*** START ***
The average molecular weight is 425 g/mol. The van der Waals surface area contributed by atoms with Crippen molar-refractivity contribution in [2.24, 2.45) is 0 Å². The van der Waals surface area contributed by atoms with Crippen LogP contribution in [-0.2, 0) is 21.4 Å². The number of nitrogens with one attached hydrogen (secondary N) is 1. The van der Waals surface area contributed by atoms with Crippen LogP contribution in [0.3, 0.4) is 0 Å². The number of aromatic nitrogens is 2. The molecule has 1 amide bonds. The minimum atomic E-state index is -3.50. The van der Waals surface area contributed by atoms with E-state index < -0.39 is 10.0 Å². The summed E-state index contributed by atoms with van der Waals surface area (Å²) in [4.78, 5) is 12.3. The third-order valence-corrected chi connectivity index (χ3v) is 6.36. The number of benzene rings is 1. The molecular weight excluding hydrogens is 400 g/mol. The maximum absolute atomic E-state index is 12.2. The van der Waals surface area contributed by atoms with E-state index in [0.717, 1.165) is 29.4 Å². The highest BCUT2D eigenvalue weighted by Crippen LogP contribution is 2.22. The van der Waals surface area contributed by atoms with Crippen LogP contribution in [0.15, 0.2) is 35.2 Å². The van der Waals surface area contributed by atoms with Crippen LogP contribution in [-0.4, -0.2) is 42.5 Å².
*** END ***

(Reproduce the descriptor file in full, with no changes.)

The average molecular weight is 425 g/mol. The van der Waals surface area contributed by atoms with Crippen molar-refractivity contribution in [2.24, 2.45) is 0 Å². The van der Waals surface area contributed by atoms with Crippen LogP contribution in [-0.2, 0) is 21.4 Å². The number of nitrogens with one attached hydrogen (secondary N) is 1. The van der Waals surface area contributed by atoms with Crippen LogP contribution in [0.3, 0.4) is 0 Å². The number of aromatic nitrogens is 2. The molecule has 1 amide bonds. The minimum atomic E-state index is -3.50. The van der Waals surface area contributed by atoms with E-state index < -0.39 is 10.0 Å². The summed E-state index contributed by atoms with van der Waals surface area (Å²) in [4.78, 5) is 12.3. The third-order valence-corrected chi connectivity index (χ3v) is 6.36. The number of benzene rings is 1. The molecular weight excluding hydrogens is 400 g/mol. The maximum absolute atomic E-state index is 12.2. The van der Waals surface area contributed by atoms with E-state index in [0.717, 1.165) is 29.4 Å². The highest BCUT2D eigenvalue weighted by Crippen LogP contribution is 2.22. The van der Waals surface area contributed by atoms with Crippen LogP contribution in [0.15, 0.2) is 35.2 Å². The van der Waals surface area contributed by atoms with Crippen LogP contribution in [-0.4, -0.2) is 42.5 Å².